For about six weeks every year, 80 percent of the world’s population of sandhill cranes descends on the Platte River in south-central Nebraska during their migration north from southern wintering grounds. The cranes stop in Nebraska to build up the fat reserves necessary to sustain them through the nesting season.
This past week I headed west to document the annual event, spending two days working — including an overnight stay in a blind at the Crane Trust – along the river from near Grand Island to west of Kearney. Take a look at the showcase of images.
I started at the Fort Kearny rails-to-trails bridge, where young families gathered to catch a glimpse of the birds. The next morning, I arrived well before dawn at the Iain Nicolson Audubon Center at Rowe Sanctuary near Gibbon.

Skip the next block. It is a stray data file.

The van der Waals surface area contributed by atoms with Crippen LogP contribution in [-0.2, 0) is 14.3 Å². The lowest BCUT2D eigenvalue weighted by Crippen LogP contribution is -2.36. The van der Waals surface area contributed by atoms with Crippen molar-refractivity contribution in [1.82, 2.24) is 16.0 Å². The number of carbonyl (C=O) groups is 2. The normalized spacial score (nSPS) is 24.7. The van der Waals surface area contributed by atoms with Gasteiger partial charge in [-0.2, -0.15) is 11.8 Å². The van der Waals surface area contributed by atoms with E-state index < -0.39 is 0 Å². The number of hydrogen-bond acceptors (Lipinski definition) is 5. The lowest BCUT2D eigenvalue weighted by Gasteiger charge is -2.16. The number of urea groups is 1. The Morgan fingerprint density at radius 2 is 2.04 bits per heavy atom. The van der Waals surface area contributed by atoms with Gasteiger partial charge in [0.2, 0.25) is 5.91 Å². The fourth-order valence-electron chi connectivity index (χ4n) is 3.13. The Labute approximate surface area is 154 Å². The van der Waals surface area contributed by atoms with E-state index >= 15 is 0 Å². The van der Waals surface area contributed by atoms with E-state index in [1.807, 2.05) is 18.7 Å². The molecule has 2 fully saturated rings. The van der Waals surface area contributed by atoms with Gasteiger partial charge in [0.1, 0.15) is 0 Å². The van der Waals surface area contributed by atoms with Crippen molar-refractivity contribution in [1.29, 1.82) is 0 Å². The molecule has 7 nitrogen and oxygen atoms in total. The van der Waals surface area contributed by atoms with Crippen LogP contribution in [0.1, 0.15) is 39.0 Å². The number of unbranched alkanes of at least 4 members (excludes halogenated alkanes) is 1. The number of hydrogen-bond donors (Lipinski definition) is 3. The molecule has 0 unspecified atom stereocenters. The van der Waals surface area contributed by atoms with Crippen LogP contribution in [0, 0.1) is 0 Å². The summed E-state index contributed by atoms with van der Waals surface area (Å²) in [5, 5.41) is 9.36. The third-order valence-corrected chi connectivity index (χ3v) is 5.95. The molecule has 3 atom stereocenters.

I’ve had only one other experience photographing wildlife, so this assignment offered many challenges. Any nature photographer will tell you that patience is key. Long lenses and a bit of caffeine help a lot, too.
Thankfully, the sandhill cranes make for very easy pictures. They roost along the river near the end of the day and stay there until the sun comes up in the morning.
The birds are social animals and stay together at night for protection. The river is an ideal stopping point for the cranes because the water is shallow with many sandbars.
Also, I thoroughly enjoyed the time I spent with Kearney poet Don Welch, who has written extensively about the Platte River. In the video below, he reads “White Cranes in Spring for Marcia,” a poem about cranes that he wrote for his wife.